3. These melty snowman cookies might be hard for me to mess up
  4. How to save money in every part of your budget–perfect for those 2015 resolutions!
  5. Haha, love this! A teenager’s view on the different social media platforms
  6. Whoa, take me back to the aughts and my middle school years. I love this retroactive review of Gwen Stefani’s LAMB album
  7. What do people all over the world eat? The New York Times takes a look

Have a fancy, fierce, fabulous week.

Love always,
Gabriele

The Mysterious Phone Case

Life is full of mysteries. Sure, there are the big mysteries, like what is the meaning of life, why does everything that tastes good have to be bad for you, and why does it always rain when I wear my purple boots? But then there are the little mysteries. The ones that seem like they should have some clear, logical answer.

And instead, you find yourself staring straight on into your own version of the Twilight Zone.

A few weeks ago, I was about to drive to one of our offices, and I checked the backseat of my car to make sure it was clean. There was a phone case leaning up in the backseat. Okay, that was weird. It must’ve fallen out of my friend’s bag from the weekend.

Except the case was for a Samsung Galaxy. And neither of us, nor no one we know, has that phone. So I texted my friend and asked her if it was hers, anyway. Maybe it was a Christmas gift? Nope.

I quickly asked the other two people who had been in my car in the past several months. Nope.

My car is ALWAYS locked. So where did this phone case, the most random of objects, come from?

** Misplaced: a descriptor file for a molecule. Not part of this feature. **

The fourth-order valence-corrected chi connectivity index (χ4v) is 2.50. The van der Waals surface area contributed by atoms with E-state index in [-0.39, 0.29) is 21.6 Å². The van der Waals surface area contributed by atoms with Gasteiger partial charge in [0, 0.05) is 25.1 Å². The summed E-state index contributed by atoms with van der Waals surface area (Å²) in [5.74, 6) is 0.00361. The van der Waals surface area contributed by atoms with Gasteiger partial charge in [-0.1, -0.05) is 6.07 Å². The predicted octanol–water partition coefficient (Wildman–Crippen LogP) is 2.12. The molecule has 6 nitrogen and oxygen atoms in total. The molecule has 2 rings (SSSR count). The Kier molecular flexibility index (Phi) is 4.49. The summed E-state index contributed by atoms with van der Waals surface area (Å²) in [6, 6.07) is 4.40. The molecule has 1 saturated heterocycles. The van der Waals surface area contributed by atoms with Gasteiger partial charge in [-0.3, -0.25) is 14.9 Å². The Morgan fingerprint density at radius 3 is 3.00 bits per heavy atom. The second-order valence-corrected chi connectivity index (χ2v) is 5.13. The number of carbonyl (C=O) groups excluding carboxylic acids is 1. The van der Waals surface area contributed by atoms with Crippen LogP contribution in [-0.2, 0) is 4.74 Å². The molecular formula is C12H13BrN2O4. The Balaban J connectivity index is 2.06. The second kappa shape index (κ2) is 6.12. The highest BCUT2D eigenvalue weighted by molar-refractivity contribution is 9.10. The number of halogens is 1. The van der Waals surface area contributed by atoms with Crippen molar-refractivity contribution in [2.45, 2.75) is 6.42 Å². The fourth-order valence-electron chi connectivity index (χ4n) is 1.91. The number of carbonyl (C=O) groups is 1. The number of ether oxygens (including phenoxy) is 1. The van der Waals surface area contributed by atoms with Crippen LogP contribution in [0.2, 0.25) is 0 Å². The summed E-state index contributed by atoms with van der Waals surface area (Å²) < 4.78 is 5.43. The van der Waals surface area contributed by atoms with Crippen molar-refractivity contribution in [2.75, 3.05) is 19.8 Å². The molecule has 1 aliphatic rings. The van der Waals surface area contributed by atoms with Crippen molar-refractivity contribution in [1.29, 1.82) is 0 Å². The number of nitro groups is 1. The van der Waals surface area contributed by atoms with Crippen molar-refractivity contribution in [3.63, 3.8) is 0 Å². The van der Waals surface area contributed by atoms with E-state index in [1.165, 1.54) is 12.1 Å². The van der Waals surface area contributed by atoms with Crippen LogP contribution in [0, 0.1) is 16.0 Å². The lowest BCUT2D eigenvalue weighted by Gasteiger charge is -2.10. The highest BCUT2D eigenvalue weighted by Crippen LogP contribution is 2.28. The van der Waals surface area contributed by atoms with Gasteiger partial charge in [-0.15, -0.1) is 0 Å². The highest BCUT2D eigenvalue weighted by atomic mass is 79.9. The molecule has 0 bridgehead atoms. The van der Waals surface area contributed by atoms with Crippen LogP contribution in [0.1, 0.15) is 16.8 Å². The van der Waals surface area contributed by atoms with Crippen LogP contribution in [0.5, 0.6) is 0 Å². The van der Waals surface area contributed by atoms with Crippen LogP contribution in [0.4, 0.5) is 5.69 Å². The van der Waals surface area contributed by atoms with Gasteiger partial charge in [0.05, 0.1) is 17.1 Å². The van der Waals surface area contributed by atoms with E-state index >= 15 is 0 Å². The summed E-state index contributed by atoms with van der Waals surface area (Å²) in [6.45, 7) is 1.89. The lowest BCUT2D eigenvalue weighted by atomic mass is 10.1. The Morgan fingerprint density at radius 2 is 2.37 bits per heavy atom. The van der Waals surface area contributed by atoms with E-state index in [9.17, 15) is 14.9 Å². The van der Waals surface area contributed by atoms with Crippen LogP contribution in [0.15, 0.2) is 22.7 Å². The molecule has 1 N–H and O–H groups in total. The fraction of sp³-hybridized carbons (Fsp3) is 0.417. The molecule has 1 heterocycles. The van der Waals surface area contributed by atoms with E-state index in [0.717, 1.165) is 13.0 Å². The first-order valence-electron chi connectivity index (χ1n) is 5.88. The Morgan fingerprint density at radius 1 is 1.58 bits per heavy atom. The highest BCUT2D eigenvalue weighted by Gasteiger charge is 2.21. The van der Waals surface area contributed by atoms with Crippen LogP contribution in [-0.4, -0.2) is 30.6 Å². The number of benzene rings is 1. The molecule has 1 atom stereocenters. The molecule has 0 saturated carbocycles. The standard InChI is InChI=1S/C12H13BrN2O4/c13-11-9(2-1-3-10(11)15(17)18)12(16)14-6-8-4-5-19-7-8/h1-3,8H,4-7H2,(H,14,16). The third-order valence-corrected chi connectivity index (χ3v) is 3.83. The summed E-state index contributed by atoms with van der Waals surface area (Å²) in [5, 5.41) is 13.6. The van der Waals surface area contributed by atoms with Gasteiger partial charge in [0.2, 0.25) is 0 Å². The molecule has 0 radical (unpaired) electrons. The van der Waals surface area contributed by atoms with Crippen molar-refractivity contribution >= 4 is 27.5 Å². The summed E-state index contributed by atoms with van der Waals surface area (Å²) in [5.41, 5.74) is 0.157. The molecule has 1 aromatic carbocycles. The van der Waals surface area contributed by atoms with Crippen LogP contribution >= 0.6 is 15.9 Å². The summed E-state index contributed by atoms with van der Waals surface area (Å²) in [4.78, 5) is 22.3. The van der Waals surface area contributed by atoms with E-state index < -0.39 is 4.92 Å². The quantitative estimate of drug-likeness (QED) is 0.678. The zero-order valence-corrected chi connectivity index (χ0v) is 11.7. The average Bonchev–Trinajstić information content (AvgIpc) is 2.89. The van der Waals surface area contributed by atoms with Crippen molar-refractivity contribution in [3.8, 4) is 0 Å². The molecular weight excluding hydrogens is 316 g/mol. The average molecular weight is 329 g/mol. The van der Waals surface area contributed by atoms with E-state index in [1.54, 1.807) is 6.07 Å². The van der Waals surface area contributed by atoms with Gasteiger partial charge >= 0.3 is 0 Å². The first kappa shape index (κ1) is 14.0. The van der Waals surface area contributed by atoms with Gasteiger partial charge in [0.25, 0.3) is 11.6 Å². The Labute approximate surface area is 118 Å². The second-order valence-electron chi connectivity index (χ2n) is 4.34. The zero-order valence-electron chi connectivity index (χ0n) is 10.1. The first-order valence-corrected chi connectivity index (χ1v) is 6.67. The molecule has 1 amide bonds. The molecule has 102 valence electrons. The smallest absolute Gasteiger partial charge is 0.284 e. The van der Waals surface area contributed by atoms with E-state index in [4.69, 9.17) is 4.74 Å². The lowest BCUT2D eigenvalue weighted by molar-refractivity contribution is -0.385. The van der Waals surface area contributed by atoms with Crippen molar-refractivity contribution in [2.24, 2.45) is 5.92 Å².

Feathers properly ruffled by this mystery, I headed to work. Where, shortly after, one of the interns arrived. He pulled his phone out of his bag, and mentioned he really needed to get a case for it.

And what type of phone did he have? A Samsung Galaxy. And the case (a nice case, mind you) fit perfectly. He got to keep the case. What else would I have done with it?

I still have no clue to where this phone case came from. Maybe it was Santa or gremlins or Jesus upgraded to an iPhone and decided to leave the other one behind, in my car of all places. It’s just an unanswered question that I don’t think I’ll ever have the answer to. I think maybe one day, we’ll find out that there are strange laws of oddity or improbability, alà Hitchhiker’s Guide to the Galaxy by Douglas Adams. Or maybe it’s better we don’t know, like the quote from the books go:

“There is a theory which states that if ever anyone discovers exactly what the Universe is for and why it is here, it will instantly disappear and be replaced by something even more bizarre and inexplicable. 

There is another theory which states that this has already happened.”

But still. These mysteries and coincidences happen often enough that they leave cause for wonder. Like, how after five years, I randomly run into my freshman year roommate at a bar in the city, when there are countless bars and neither of us live near that particular one.

Or when I met a guy at a hostel, and while he could have been from any of the places in the world, his dad happened to work in my teensy tiny town. Weird.

Similarly, six degrees of separation is another thing that sometimes is so bizarre. On Facebook, you friend someone you met randomly, maybe someone you met in a completely different city across the globe, and then you see you have mutual friends in common. But the weirdest, most random mutual friends, like the kid that pulled your hair in preschool.

Or when the people I met eloping in an Icelandic viking wedding ended up being married by a super cool guy who happened to have been nominated for an Oscar.

But these aren’t mysteries, so much as coincidences. Still, they add a little oddness to life, a little jolt or jarring that feels a bit Truman Show. I think I’d enjoy a few more mysteries maybe, as long as they’re pleasant or harmless ones, like the phone case (unless the gremlins or Santa or Jesus or whoever decides they want it back).

Maybe the heavens can send a winning lottery ticket my way. You never know.

Love always,
Gabriele